Comfort over distance and touring

Aside from the obvious fact that the MT is a naked bike and therefore lacks any wind protection, the Yamaha makes for a good tourer. The seat is sumptuous, the high bars comfortable and the engine nice and relaxed. Fitting panniers is tricky due to the underseat pipes and the pillion seat is quite small but you can certainly take the MT on a tour, just with minimal spare clothing!


Rider aids and extra equipment / accessories

In terms of rider aids, you are talking a mid-2000s bike so you get an LCD dash and that’s about it. No ABS, no traction control and not even a gear indicator. That said, the rear lights are LED, which was quite cutting edge back then… As with all Yamaha models, check the immobiliser’s red ‘master’ key is included in the sale as you need it to reprogram spare keys. In terms of accessories, most owners add Akrapovic (or other brand) underseat pipes to replace the huge OE items (Yamaha did actually sell a few bikes with Akras fitted to shift stock) and a couple bolt on a screen but that’s where it ends. Back in the day Yamaha did talk about a series of ‘performance kits’ (three stages) that involved a hot cam and other tuning bits and bobs but it never emerged on the mass market.


Yamaha MT-01 (2005-2010) verdict

Like so many bikes that challenge riders’ perceptions, the MT-01 is viewed in a better light now than it was back when it was in showrooms. An interesting bike that although heavy is fun to ride and actually surprisingly agile, the MT-01 is best thought of more as a performance cruiser than a super naked and if you want an upright bike that has bags of soul, it’s a good option. Don’t buy one expecting to be wowed by its performance, buy one if you want a cruiser that handles well and has a high degree of exclusivity.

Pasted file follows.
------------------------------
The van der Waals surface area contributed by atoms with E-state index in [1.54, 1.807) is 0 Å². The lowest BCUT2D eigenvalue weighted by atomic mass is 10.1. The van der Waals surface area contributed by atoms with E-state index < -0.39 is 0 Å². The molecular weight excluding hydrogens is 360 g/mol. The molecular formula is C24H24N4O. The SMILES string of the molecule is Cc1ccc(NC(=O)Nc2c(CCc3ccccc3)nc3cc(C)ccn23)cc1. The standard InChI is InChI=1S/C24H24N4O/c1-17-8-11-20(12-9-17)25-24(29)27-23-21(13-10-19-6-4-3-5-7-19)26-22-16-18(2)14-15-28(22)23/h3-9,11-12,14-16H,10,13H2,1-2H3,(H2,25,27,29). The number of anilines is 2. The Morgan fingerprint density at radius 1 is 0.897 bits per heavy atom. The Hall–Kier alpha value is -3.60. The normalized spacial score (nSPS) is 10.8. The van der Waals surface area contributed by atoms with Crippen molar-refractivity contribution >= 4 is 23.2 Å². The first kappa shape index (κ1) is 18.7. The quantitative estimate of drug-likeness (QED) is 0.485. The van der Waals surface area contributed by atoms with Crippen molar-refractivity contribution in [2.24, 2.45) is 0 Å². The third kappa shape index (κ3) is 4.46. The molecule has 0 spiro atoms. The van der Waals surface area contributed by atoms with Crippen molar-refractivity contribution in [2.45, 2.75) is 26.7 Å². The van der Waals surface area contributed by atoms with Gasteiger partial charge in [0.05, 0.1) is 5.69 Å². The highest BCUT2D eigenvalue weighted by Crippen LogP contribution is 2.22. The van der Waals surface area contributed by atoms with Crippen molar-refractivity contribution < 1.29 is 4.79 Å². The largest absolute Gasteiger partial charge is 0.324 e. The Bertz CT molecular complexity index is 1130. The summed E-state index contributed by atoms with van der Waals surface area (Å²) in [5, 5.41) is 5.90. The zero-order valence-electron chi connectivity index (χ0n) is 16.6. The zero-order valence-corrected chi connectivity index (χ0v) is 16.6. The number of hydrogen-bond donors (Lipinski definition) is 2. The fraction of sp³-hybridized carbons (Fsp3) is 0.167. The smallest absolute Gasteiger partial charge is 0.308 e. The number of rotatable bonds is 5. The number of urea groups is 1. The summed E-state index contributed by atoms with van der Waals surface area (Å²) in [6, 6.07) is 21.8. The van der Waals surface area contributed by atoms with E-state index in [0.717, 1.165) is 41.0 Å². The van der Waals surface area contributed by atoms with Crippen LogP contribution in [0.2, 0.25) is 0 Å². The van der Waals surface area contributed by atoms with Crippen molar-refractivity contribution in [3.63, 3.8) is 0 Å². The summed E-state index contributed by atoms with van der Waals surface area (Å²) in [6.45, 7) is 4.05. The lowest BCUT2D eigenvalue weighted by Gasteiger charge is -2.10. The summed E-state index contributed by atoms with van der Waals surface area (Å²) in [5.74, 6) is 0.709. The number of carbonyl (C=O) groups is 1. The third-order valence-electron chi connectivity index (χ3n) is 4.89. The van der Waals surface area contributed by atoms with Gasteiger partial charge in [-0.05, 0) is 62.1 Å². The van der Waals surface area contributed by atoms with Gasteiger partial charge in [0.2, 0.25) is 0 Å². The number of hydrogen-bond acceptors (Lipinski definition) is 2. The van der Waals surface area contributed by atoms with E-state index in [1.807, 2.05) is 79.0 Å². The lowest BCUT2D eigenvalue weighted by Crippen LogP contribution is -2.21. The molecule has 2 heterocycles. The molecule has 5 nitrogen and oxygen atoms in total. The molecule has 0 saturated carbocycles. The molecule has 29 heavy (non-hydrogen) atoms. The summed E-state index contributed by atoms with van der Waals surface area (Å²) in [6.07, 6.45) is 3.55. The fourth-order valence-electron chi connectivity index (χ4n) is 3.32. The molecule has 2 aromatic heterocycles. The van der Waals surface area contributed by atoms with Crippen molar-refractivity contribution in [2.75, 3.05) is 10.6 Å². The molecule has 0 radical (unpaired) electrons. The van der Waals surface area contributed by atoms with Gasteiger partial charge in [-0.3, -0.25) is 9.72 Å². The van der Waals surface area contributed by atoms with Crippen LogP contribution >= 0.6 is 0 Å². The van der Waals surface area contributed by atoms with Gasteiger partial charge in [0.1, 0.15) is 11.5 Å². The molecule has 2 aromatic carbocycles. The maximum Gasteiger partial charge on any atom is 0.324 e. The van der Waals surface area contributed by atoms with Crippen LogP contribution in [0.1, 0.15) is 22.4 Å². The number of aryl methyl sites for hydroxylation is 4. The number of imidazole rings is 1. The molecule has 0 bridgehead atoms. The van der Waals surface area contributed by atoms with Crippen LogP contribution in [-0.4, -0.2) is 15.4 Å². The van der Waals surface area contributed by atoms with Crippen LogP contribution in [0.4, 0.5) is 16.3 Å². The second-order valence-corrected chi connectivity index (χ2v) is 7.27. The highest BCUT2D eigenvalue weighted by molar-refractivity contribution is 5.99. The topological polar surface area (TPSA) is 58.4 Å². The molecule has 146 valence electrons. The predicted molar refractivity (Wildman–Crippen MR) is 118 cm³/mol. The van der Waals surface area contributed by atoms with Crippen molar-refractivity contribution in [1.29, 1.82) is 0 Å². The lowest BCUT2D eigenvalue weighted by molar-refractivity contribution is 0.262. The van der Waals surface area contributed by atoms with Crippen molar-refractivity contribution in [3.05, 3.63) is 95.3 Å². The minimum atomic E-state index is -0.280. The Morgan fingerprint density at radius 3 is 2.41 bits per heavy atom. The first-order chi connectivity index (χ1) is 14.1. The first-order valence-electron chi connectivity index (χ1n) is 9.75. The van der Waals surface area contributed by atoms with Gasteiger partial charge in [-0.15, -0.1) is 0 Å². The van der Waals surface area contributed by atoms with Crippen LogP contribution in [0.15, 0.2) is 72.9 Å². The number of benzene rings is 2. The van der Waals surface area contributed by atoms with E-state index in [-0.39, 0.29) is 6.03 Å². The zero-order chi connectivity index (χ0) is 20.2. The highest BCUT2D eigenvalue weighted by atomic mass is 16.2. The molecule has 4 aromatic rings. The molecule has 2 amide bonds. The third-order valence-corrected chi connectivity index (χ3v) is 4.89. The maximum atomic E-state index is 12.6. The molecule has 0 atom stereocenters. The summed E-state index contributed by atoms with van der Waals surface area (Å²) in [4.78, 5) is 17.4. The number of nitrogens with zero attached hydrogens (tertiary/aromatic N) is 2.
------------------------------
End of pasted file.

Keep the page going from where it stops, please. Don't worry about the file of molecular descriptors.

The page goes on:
Three things we love about the MT-01

  • Thumping motor

  • Road presence

  • Decent handling


Three things that we don’t…

  • Heavy feel

  • Price tag

  • Clunky gearbox



Yamaha MT-01 (2005-2010) spec

Original price


Current price range




Bore x Stroke


Engine layout


Engine details

SOHC, 8v, air-cooled


90bhp (66.3kW) @ 4750rpm


110.7lb-ft (150Nm) @ 3750rpm

Top speed



5 speed, chain final drive

Average fuel consumption


Tank size

15 litres

Max range to empty (theoretical)


Reserve capacity

34 miles

Rider aids



Die-cast aluminium backbone

Front suspension

Inverted forks

Front suspension adjustment


Rear suspension


Rear suspension adjustment


Front brake

2 x 320mm discs, four-piston radial calipers

Rear brake

267mm disc, two-piston caliper

Front tyre

120/70 - ZR17

Rear tyre

190/50 - ZR17




2185mm x 790mm 825mm (LxWxH)



Ground clearance


Seat height


Kerb weight



Looking for motorbike insurance? Get a quote for this bike with Bennetts motorcycle insurance